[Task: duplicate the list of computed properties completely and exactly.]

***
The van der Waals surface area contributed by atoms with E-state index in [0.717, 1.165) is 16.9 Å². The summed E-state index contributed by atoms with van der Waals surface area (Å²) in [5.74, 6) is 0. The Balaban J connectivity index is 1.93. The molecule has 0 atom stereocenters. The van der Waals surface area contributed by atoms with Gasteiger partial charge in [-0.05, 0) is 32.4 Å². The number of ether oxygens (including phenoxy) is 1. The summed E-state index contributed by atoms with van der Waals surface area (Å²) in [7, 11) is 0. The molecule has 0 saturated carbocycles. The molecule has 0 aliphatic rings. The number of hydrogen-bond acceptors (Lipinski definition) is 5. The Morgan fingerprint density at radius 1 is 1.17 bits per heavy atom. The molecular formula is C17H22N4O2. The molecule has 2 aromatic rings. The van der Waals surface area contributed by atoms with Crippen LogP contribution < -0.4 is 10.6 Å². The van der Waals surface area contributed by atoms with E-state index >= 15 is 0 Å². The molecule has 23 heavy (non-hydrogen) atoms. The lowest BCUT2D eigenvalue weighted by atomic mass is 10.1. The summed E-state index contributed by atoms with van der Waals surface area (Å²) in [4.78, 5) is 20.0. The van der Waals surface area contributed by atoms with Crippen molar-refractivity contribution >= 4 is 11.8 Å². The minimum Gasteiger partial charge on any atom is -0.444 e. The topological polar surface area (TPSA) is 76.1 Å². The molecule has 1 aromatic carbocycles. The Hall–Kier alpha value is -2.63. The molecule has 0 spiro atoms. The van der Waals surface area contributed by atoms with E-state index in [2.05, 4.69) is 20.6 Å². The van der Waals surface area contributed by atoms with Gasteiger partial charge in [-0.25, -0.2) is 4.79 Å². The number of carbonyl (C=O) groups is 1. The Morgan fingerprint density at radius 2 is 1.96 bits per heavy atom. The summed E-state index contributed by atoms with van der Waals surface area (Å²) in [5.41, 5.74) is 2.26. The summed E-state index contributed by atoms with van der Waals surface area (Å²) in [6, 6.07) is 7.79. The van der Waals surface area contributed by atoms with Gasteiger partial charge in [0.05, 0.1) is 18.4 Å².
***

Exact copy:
The van der Waals surface area contributed by atoms with E-state index in [0.717, 1.165) is 16.9 Å². The summed E-state index contributed by atoms with van der Waals surface area (Å²) in [5.74, 6) is 0. The Balaban J connectivity index is 1.93. The molecule has 0 atom stereocenters. The van der Waals surface area contributed by atoms with Gasteiger partial charge in [-0.05, 0) is 32.4 Å². The number of ether oxygens (including phenoxy) is 1. The summed E-state index contributed by atoms with van der Waals surface area (Å²) in [7, 11) is 0. The molecule has 0 saturated carbocycles. The molecule has 0 aliphatic rings. The number of hydrogen-bond acceptors (Lipinski definition) is 5. The Morgan fingerprint density at radius 1 is 1.17 bits per heavy atom. The molecular formula is C17H22N4O2. The molecule has 2 aromatic rings. The van der Waals surface area contributed by atoms with Crippen LogP contribution < -0.4 is 10.6 Å². The van der Waals surface area contributed by atoms with E-state index >= 15 is 0 Å². The molecule has 23 heavy (non-hydrogen) atoms. The lowest BCUT2D eigenvalue weighted by atomic mass is 10.1. The summed E-state index contributed by atoms with van der Waals surface area (Å²) in [4.78, 5) is 20.0. The van der Waals surface area contributed by atoms with Crippen molar-refractivity contribution >= 4 is 11.8 Å². The minimum Gasteiger partial charge on any atom is -0.444 e. The topological polar surface area (TPSA) is 76.1 Å². The molecule has 1 aromatic carbocycles. The Hall–Kier alpha value is -2.63. The molecule has 0 spiro atoms. The van der Waals surface area contributed by atoms with E-state index in [2.05, 4.69) is 20.6 Å². The van der Waals surface area contributed by atoms with Gasteiger partial charge in [-0.25, -0.2) is 4.79 Å². The number of carbonyl (C=O) groups is 1. The Morgan fingerprint density at radius 2 is 1.96 bits per heavy atom. The summed E-state index contributed by atoms with van der Waals surface area (Å²) in [5.41, 5.74) is 2.26. The summed E-state index contributed by atoms with van der Waals surface area (Å²) in [6, 6.07) is 7.79. The van der Waals surface area contributed by atoms with Gasteiger partial charge in [0.05, 0.1) is 18.4 Å².